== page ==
DPS 2001 meeting, November 2001
Session 50. Solar System Dust
Oral, Chair: F. Spahn, Friday, November 30, 2001, 5:50-6:40pm, Regency GH

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[50.05] Dust from the Outer Jovian Satellites

A.V. Krivov (U. Potsdam), I. Wardinski (GFZ Potsdam), F. Spahn (U. Potsdam), H. Krüger, E. Grün (MPI-K, Heidelberg)

It is argued that the outer region of the jovian system between ~50 and 300 jovian radii from Jupiter harbors a previously unknown dust population. We analyzed the data of the dust detector aboard the Galileo spacecraft collected from December 1995 to April 2001 during Galileo's numerous traverses of the outer jovian system. About 100 individual events are found to be compatible with impacts of grains moving around Jupiter in bound orbits. These micrometer-sized grains have moderate eccentricities and a wide range of inclinations -- from prograde to retrograde ones. The radial profile of the dust number density is nearly flat between about 50 and 300 jovian radii, and the absolute number density level (~10km-3) surpasses by a factor of ten that of the interplanetary background. We identify the sources of the bound grains with outer irregular satellites of Jupiter. Six tiny moons orbiting the planet in prograde and fourteen in retrograde orbits should produce dust through continuous bombardment by interplanetary micrometeoroids. Our analytic and numerical study of the ejecta dynamics shows that micrometer-sized particles from both satellite families, although strongly perturbed by solar tidal gravity and radiation pressure, would stay in bound orbits for hundreds of thousands of years. The ejecta cloud would embrace the orbits of the parent moons and have substantial asymmetries created by the radiation pressure and solar gravity perturbations. Spatial location of the impacts, grains' orbital inclinations, mass distribution, speeds, and number density of dust derived from the data are all consistent with the dynamical model.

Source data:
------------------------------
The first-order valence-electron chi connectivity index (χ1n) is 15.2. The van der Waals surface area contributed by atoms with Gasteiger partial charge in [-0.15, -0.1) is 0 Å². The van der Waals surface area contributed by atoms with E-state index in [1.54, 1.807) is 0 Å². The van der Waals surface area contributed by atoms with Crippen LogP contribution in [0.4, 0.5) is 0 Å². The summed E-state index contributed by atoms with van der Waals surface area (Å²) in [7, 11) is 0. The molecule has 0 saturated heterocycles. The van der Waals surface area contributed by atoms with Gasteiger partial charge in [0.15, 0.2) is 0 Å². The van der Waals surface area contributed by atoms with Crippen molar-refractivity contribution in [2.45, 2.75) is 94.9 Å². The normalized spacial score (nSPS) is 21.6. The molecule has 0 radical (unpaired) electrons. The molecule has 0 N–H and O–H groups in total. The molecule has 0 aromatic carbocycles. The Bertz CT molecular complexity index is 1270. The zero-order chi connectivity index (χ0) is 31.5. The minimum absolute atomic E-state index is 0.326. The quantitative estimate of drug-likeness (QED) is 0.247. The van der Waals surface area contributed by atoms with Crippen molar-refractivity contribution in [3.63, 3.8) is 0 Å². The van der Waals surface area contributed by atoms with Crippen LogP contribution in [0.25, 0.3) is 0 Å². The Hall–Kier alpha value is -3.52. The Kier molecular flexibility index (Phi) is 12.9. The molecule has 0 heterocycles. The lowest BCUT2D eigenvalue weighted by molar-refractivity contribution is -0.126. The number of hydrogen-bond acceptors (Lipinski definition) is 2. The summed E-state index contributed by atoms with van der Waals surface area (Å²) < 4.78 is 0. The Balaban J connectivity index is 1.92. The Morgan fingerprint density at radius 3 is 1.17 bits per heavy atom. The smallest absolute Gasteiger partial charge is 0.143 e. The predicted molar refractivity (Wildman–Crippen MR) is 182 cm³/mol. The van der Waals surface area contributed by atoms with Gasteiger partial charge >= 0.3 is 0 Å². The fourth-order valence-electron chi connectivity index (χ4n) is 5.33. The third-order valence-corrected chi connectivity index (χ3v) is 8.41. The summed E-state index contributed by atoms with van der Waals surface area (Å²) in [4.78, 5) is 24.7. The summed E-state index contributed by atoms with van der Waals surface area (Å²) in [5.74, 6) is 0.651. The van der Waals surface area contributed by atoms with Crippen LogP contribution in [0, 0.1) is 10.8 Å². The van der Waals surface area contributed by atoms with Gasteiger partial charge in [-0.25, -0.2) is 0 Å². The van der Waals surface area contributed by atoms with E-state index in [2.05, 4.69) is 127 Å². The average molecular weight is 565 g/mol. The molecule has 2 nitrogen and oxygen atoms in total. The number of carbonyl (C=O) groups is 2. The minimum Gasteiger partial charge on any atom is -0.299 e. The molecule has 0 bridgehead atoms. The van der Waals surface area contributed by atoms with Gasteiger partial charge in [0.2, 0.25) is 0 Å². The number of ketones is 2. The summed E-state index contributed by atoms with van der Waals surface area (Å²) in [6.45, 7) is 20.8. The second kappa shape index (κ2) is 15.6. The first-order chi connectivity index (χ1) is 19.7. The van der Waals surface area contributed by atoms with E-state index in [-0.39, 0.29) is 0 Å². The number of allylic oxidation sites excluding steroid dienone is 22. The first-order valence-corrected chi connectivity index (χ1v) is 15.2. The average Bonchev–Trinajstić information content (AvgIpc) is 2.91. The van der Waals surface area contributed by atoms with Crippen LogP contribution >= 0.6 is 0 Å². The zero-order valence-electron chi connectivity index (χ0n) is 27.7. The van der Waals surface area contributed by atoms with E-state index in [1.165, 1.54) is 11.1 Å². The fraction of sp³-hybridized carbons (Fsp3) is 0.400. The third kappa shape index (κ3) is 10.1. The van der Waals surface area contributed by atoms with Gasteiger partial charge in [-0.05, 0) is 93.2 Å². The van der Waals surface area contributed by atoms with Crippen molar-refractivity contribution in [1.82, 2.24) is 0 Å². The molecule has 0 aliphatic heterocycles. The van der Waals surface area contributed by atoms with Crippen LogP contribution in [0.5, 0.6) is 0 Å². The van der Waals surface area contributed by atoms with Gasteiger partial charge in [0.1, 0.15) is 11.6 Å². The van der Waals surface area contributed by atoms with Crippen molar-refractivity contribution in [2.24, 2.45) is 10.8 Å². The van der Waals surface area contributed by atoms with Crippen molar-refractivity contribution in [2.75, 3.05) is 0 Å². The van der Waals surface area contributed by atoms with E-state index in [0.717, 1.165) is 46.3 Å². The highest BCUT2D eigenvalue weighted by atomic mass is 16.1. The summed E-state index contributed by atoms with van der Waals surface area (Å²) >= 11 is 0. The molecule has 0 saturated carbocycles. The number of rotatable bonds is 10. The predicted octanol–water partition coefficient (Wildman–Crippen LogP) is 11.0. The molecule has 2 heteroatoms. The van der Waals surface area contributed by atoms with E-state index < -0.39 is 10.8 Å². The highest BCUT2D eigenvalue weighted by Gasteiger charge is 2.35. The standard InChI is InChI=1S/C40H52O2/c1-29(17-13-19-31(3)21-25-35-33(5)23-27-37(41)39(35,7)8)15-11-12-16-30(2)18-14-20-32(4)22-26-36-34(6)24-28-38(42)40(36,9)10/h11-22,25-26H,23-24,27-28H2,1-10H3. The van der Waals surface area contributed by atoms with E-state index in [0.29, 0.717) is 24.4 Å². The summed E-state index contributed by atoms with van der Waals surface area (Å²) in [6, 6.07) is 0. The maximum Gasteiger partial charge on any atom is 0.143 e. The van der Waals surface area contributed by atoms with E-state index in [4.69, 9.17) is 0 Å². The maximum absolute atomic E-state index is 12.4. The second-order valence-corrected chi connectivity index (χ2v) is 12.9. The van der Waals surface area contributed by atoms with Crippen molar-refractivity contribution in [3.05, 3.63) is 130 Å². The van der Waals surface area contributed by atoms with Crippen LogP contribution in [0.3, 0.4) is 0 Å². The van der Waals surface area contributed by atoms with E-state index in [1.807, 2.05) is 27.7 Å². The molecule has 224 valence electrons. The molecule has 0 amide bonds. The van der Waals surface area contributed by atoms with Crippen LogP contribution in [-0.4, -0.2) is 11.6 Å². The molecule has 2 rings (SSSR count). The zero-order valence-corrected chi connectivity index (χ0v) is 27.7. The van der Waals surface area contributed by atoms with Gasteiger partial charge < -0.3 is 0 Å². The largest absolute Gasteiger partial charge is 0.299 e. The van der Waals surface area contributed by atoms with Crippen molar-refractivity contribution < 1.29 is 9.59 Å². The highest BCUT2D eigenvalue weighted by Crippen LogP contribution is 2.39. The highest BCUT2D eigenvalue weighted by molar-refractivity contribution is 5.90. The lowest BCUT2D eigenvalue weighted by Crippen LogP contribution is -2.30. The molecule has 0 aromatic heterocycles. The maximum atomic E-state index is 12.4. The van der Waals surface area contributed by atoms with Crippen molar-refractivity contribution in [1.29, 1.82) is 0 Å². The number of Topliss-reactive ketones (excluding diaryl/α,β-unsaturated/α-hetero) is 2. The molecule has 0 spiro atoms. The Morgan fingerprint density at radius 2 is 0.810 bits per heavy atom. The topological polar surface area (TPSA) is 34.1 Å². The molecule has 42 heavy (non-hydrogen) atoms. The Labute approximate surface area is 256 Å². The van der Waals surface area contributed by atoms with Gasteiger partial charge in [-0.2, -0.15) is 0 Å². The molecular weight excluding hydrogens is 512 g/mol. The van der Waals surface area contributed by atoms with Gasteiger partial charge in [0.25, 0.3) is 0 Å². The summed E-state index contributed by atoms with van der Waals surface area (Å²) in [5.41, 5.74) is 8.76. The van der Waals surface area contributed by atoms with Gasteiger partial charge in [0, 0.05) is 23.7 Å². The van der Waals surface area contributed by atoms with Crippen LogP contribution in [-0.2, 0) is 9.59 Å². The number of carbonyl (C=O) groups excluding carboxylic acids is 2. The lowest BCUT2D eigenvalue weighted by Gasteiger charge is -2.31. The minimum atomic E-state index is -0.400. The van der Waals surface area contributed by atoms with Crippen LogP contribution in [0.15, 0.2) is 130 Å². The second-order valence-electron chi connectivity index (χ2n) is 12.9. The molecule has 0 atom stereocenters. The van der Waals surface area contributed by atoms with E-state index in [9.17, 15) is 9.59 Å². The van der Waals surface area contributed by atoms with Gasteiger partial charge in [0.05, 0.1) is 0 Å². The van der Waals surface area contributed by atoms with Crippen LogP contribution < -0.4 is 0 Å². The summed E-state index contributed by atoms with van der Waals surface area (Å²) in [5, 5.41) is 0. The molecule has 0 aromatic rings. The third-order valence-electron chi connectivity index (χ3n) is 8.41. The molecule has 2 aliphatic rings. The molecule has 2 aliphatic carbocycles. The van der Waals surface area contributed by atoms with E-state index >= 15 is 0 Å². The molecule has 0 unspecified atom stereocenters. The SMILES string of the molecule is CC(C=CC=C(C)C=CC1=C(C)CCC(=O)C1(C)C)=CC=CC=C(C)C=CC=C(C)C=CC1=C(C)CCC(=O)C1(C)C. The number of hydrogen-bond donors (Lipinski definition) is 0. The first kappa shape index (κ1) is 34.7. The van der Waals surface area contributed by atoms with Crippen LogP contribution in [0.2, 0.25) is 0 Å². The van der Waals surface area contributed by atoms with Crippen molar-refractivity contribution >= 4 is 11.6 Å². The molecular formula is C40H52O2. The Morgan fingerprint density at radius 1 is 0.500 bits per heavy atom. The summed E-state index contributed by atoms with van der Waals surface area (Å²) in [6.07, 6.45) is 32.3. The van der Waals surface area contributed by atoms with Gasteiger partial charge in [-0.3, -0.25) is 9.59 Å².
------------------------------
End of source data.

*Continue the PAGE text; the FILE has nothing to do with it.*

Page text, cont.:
This work was funded by Deutsches Zentrum für Luft- und Raumfahrt (DLR).

The author(s) of this abstract have provided an email address for comments about the abstract: krivov@agnld.uni-potsdam.de

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